Radiation can damage oral mucosa cells

2012 03 28 11 18 58 273 Pan Thumb 2012 03 28 70

Advances in the study of the effect of dental x-rays on oral mucosa cells have shown that radiation exposure can induce DNA damage and cytotoxicity in these cells, according to a literature review in Dentomaxillofacial Radiology.

Daniel Ribeiro, DDS, PhD, of the Federal University of Sao Paulo in Brazil, conducted a literature search in PubMed, MEDLINE, Embase, and Google Scholar in all publications up to August 2011 using the search term "cytogenetic biomonitoring of oral mucosa cells and dental X-ray." His search yielded more than 30 relevant studies, including several that focused specifically on oral mucosa cells in individuals exposed to dental x-rays
(DR, March 2012, Vol. 41:3, pp. 181-184).

For example, a 2008 study in Radiation Medicine (now the Japanese Journal of Radiology) found that x-ray exposure increases the incidence of nuclear alterations -- such as karyorrhexis, pyknosis, and karyolysis -- that are closely related to cellular death (July 2008, Vol. 26:6, pp. 325-330). Another study found that x-ray radiation emitted during panoramic dental radiography (effective dose: 21.4 Sieverts) induced a genotoxic effect on epithelial gingival cells that increased the frequency of chromosomal damage and nuclear alterations (DR, October 2008, Vol. 37:7, pp. 398-403).

And still another found that panoramic radiography increased the number of nuclear anomalies, with significant statistical differences (p < 0.05) in exfoliated cells from the lateral border of the tongue (Mutation Research, August 15, 2007, Vol. 632:2, pp. 121-125). Similarly, in a 2010 assessment of mutagenicity and cytotoxicity in patients undergoing orthodontic radiographs, Dr. Ribeiro and colleagues found that x-ray exposure increases certain nuclear alterations closely related to cytotoxicity, including karyorrhexis, pyknosis, and karyolysis (DR, October 2010, Vol. 39:7, pp. 437-440).

"It is important to stress that cytotoxicity interferes with micronucleus induction, since some micronucleated cells are inevitably lost after cytotoxic insult, confirming the lack of mutagenic effect induced by x-ray," Dr. Ribeiro wrote. "This is because repeated exposure to cytotoxicants can result in chronic cell injury, compensatory cell proliferation, hyperplasia, and, ultimately, tumor development."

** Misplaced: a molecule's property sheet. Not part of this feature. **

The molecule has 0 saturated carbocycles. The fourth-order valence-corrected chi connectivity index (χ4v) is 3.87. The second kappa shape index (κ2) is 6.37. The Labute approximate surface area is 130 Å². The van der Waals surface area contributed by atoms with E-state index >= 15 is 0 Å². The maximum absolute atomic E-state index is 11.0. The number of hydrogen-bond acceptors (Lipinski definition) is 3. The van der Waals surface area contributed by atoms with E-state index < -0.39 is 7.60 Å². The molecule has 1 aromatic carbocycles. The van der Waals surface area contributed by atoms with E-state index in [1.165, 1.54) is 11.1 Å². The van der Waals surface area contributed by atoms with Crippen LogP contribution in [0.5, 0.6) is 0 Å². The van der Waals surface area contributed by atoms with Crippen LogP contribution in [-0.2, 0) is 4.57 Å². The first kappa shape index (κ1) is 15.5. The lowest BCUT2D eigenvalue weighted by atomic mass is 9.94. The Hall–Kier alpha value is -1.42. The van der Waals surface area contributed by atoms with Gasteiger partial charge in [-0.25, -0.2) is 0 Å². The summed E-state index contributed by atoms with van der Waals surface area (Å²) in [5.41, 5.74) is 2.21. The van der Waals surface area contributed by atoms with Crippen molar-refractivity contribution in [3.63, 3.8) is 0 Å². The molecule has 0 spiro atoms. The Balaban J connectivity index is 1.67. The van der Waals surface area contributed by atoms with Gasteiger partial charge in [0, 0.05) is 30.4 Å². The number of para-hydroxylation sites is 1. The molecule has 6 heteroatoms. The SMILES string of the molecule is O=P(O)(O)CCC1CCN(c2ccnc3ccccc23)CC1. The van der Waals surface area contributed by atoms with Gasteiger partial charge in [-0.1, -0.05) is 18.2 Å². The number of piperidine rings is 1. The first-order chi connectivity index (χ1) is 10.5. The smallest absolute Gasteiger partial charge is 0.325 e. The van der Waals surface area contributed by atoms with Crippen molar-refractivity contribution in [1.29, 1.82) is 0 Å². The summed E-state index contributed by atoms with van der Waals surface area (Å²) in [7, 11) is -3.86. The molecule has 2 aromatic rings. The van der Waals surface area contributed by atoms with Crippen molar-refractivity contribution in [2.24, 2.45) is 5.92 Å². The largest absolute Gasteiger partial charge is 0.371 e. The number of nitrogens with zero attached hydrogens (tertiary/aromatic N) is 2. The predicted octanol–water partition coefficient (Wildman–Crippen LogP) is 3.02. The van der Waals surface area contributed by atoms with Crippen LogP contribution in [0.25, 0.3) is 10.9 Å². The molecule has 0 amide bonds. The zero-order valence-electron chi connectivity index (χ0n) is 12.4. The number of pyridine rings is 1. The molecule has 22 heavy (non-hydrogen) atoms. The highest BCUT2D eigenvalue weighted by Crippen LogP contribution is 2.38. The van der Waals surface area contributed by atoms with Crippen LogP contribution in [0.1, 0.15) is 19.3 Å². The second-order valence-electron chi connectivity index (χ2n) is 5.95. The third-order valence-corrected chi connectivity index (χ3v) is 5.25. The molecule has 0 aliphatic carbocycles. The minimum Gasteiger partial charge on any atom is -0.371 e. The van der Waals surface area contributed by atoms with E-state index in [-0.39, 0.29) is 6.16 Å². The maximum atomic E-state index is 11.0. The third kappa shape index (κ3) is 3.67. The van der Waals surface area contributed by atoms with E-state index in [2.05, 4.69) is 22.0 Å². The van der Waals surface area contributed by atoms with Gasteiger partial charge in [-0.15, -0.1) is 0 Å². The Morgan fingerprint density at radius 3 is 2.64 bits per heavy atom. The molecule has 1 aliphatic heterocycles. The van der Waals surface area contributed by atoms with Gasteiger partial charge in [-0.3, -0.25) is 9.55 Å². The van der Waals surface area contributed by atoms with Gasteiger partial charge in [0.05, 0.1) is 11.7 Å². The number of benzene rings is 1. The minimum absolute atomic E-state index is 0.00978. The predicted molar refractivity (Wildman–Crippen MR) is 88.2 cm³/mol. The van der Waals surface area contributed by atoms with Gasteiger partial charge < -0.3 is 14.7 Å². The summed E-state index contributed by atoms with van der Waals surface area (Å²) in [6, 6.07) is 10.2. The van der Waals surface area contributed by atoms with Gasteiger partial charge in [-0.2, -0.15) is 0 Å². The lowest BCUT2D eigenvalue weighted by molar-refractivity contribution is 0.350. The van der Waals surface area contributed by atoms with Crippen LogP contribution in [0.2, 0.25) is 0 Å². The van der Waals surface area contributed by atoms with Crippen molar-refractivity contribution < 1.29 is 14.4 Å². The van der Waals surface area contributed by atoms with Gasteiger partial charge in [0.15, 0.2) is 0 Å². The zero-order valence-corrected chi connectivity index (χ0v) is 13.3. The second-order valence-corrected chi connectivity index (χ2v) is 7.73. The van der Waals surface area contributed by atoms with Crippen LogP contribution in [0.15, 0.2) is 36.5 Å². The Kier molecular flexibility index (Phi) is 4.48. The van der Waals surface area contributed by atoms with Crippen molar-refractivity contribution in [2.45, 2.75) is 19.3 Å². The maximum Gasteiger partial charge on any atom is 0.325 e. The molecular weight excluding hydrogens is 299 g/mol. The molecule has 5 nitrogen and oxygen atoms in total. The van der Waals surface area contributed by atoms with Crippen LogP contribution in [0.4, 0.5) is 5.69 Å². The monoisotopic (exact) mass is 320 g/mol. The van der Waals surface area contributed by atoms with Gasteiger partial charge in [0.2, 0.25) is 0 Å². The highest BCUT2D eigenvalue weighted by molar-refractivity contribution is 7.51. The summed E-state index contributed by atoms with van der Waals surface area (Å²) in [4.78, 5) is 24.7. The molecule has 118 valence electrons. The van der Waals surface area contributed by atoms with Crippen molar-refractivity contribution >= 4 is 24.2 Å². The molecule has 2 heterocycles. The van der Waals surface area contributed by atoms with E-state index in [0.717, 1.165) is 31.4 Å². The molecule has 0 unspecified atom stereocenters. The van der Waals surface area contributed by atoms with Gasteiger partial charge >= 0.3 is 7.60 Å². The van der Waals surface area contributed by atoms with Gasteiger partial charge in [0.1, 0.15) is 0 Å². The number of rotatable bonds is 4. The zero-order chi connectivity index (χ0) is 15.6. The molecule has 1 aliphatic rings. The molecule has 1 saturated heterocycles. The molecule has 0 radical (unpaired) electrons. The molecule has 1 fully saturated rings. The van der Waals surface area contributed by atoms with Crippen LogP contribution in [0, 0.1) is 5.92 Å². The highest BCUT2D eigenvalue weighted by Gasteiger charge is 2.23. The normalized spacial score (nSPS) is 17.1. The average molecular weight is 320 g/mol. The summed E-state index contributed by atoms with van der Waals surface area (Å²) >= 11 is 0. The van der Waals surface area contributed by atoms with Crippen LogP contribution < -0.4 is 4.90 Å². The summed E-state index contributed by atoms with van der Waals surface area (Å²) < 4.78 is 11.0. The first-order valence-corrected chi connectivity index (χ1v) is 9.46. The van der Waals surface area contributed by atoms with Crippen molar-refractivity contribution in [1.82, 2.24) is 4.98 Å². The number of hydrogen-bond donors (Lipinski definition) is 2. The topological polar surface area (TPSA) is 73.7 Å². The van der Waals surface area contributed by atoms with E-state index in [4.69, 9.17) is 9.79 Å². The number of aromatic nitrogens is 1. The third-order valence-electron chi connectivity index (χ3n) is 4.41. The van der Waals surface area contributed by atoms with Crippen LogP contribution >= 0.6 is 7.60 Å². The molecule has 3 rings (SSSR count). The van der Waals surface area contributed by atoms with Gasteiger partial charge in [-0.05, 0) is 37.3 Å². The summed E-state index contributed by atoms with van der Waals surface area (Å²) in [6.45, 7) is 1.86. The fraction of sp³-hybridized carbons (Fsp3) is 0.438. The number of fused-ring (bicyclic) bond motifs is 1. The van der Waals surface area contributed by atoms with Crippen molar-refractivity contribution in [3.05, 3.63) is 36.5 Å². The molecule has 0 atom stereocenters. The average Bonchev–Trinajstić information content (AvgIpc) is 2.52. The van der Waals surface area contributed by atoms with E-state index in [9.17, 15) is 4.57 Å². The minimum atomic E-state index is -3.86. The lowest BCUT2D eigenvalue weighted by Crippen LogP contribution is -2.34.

Children and smokers

When the effect of dental x-ray exposure in children was investigated, no statistically significant differences (p > 0.05) were found between micronucleated oral mucosa cells before and after radiation exposure (Pediatric Radiology, June 2007, Vol. 37:6, pp. 561-565). However, here again the researchers found that radiation did lead to other nuclear alterations closely related to cytotoxicity, including karyorrhexis, pyknosis, and karyolysis.

"As a result of industrialization and urbanization, children's health has been endangered frequently by exposure to genotoxic chemicals," Dr. Ribeiro wrote. "This is because children, as developing individuals, may express increased susceptibility to environmental hazards owing to differences in uptake, metabolism, distribution and excretion of DNA damagers."

Other studies have focused on the effects of x-ray exposure in the oral cavity among smokers. DNA mutations are detected in tumors closely associated with smoking, such as those located in the oral and oropharyngeal cavities, Dr. Ribeiro noted. In particular, studies of epithelial tissue from smokers have shown elevated levels of DNA damage and increased DNA mutations compared with epithelial tissue from non-smokers.

For example, while a 2010 study in Clinical Oral Investigations (December 2010, Vol. 14:6, pp. 669-674) found no statistically significant differences between micronucleated oral mucosa cells before and after x-ray exposure for buccal mucosa and lateral border of the tongue in both smokers and nonsmokers, the researchers again found that x-ray exposure increased other nuclear alternations closely related to cytotoxicity -- including karyorrhexis, pyknosis, and karyolysis -- in both groups.

"These data demonstrate that panoramic x-ray can induce cellular death in oral mucosa cells," Dr. Ribeiro wrote. The lateral border of the tongue is a more sensitive site to cytotoxic insult induced by ionizing radiation combined with continuous cigarette smoke exposure, he added.

Cone-beam CT studies needed

Given that there are currently no biomonitoring studies involving cone-beam CT, according to Dr. Ribeiro, his research group evaluated DNA damage and cellular death in exfoliated buccal mucosa cells from adults after undergoing a cone-beam CT scan (effective dose: 12 micro-Sieverts).

Again, while they found no statistically significant difference in micronucleus frequency before and after cone-beam CT exposure (p > 0.05), they did see an increase in the incidence of other nuclear alterations closely related to cytotoxicity, including karyorrhexis, pyknosis, and karyolysis.

"These results will contribute to a better understanding of x-ray-induced effect upon the cellular system in individuals continually exposed to known genotoxic/cytotoxic agents," Dr. Ribeiro concluded.

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